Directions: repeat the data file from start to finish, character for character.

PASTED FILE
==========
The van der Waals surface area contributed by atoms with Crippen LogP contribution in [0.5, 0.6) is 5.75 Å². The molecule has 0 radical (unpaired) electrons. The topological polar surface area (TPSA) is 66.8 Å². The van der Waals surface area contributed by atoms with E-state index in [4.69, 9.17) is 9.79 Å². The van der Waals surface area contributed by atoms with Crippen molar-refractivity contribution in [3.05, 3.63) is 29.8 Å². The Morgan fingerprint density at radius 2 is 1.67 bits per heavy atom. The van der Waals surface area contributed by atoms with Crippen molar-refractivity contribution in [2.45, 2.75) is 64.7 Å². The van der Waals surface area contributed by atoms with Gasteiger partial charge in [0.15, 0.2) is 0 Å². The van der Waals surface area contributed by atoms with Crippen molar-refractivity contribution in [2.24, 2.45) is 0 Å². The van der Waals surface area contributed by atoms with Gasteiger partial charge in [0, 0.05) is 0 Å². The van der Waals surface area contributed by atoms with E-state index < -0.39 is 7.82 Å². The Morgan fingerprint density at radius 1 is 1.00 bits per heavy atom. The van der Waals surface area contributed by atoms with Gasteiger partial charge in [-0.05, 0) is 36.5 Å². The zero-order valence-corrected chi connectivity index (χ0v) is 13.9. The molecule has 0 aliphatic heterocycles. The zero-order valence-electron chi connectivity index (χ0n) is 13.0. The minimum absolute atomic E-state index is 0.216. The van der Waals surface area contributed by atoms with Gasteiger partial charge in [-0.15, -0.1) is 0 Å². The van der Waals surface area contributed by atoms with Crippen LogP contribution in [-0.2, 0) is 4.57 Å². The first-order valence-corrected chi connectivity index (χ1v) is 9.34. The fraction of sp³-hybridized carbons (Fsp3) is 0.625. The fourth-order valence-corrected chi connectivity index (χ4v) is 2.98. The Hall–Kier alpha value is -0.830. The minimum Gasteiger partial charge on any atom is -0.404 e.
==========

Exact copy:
The van der Waals surface area contributed by atoms with Crippen LogP contribution in [0.5, 0.6) is 5.75 Å². The molecule has 0 radical (unpaired) electrons. The topological polar surface area (TPSA) is 66.8 Å². The van der Waals surface area contributed by atoms with E-state index in [4.69, 9.17) is 9.79 Å². The van der Waals surface area contributed by atoms with Crippen molar-refractivity contribution in [3.05, 3.63) is 29.8 Å². The Morgan fingerprint density at radius 2 is 1.67 bits per heavy atom. The van der Waals surface area contributed by atoms with Crippen molar-refractivity contribution in [2.45, 2.75) is 64.7 Å². The van der Waals surface area contributed by atoms with Gasteiger partial charge in [0.15, 0.2) is 0 Å². The van der Waals surface area contributed by atoms with Crippen molar-refractivity contribution in [2.24, 2.45) is 0 Å². The van der Waals surface area contributed by atoms with Gasteiger partial charge in [0, 0.05) is 0 Å². The van der Waals surface area contributed by atoms with E-state index < -0.39 is 7.82 Å². The Morgan fingerprint density at radius 1 is 1.00 bits per heavy atom. The van der Waals surface area contributed by atoms with Gasteiger partial charge in [-0.05, 0) is 36.5 Å². The zero-order valence-corrected chi connectivity index (χ0v) is 13.9. The molecule has 0 aliphatic heterocycles. The zero-order valence-electron chi connectivity index (χ0n) is 13.0. The minimum absolute atomic E-state index is 0.216. The van der Waals surface area contributed by atoms with Gasteiger partial charge in [-0.15, -0.1) is 0 Å². The van der Waals surface area contributed by atoms with Crippen LogP contribution in [-0.2, 0) is 4.57 Å². The first-order valence-corrected chi connectivity index (χ1v) is 9.34. The fraction of sp³-hybridized carbons (Fsp3) is 0.625. The fourth-order valence-corrected chi connectivity index (χ4v) is 2.98. The Hall–Kier alpha value is -0.830. The minimum Gasteiger partial charge on any atom is -0.404 e.